Founded in 1988, the Helsinki International Film Festival – Love & Anarchy has been held annually ever since. The aim of Finland’s biggest film festival is to promote the artistry of filmmaking alongside inventive, controversial and visually stunning new films. The festival also seeks to screen films that would otherwise not be seen in Finnish theatres.
The festival programme consists of new films from well-known filmmakers and fresh talents alike. In its first few years the programme was heavily focused on Japanese and Hong Kong films. Since then, the programme has evolved; Asian films still play a part but films from all other continents feature too. The ideological godfathers of the festival aren’t too tough to pick out –Wong Kar-wai, Spike Lee, Peter Greenaway, Gaspar Noé, John Woo, David Cronenberg, Takeshi Kitano, Todd Solondz, Takashi Miike and Hayao Miyazaki are all names that pop up in the festival programme year and decade after another.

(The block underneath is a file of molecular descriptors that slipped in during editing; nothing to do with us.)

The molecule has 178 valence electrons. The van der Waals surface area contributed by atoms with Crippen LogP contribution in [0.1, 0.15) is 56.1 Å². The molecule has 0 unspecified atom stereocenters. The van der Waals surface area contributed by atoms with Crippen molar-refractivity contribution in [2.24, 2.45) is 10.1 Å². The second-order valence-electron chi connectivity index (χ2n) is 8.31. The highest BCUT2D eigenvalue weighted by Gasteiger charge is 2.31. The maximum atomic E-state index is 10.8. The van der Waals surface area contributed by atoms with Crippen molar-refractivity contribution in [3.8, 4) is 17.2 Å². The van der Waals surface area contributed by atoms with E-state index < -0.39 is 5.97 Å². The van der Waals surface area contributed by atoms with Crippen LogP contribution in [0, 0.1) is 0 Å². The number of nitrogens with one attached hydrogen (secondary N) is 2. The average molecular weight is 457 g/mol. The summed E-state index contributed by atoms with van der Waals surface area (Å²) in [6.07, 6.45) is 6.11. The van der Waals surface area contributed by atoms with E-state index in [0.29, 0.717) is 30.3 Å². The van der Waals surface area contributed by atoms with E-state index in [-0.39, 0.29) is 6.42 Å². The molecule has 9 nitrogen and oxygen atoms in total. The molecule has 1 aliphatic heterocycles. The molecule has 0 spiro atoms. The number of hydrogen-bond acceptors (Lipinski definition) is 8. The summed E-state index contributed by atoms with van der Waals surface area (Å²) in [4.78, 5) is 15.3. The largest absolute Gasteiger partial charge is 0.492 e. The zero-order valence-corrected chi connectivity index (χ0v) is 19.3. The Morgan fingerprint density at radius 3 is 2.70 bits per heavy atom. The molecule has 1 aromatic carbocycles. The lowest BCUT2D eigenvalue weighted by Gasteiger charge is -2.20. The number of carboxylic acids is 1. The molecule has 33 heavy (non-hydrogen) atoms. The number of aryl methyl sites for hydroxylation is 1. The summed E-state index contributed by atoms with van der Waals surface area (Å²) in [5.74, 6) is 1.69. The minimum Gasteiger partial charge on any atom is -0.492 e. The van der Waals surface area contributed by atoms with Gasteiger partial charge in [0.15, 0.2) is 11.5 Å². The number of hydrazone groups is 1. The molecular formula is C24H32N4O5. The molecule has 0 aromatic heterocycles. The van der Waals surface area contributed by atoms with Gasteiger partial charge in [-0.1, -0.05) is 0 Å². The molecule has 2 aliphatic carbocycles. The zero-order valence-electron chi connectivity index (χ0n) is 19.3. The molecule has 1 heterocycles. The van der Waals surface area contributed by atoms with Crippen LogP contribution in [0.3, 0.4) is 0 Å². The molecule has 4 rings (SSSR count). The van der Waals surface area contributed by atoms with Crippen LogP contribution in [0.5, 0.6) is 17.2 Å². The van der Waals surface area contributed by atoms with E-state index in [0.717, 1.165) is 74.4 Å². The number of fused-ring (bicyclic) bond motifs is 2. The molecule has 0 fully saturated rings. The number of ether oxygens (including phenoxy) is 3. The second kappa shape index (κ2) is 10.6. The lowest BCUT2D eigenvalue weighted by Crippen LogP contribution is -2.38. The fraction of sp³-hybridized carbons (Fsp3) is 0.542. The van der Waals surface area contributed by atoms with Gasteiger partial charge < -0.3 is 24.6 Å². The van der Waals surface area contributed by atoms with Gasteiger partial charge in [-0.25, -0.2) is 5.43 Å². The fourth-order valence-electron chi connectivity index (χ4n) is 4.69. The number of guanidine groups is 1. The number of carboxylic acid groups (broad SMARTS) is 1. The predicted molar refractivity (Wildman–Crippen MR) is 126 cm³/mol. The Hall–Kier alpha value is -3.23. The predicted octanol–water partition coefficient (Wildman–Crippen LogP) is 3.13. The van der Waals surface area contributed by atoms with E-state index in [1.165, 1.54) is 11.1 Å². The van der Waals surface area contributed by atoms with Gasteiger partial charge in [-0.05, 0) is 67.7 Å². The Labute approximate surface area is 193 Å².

During its 28-year lifespan, the Helsinki International Film Festival has expanded from two theatres to 14 screens and established itself as an 11-day homage to cinema. In 1988 the festival screened 26 films. Nowadays the programme consists of around 180 feature films and 160 short films. The screenings take place in the downtown cinemas and traditional film sanctuaries of Helsinki. Last year’s festival that unspooled in September had over 60 000 visitors.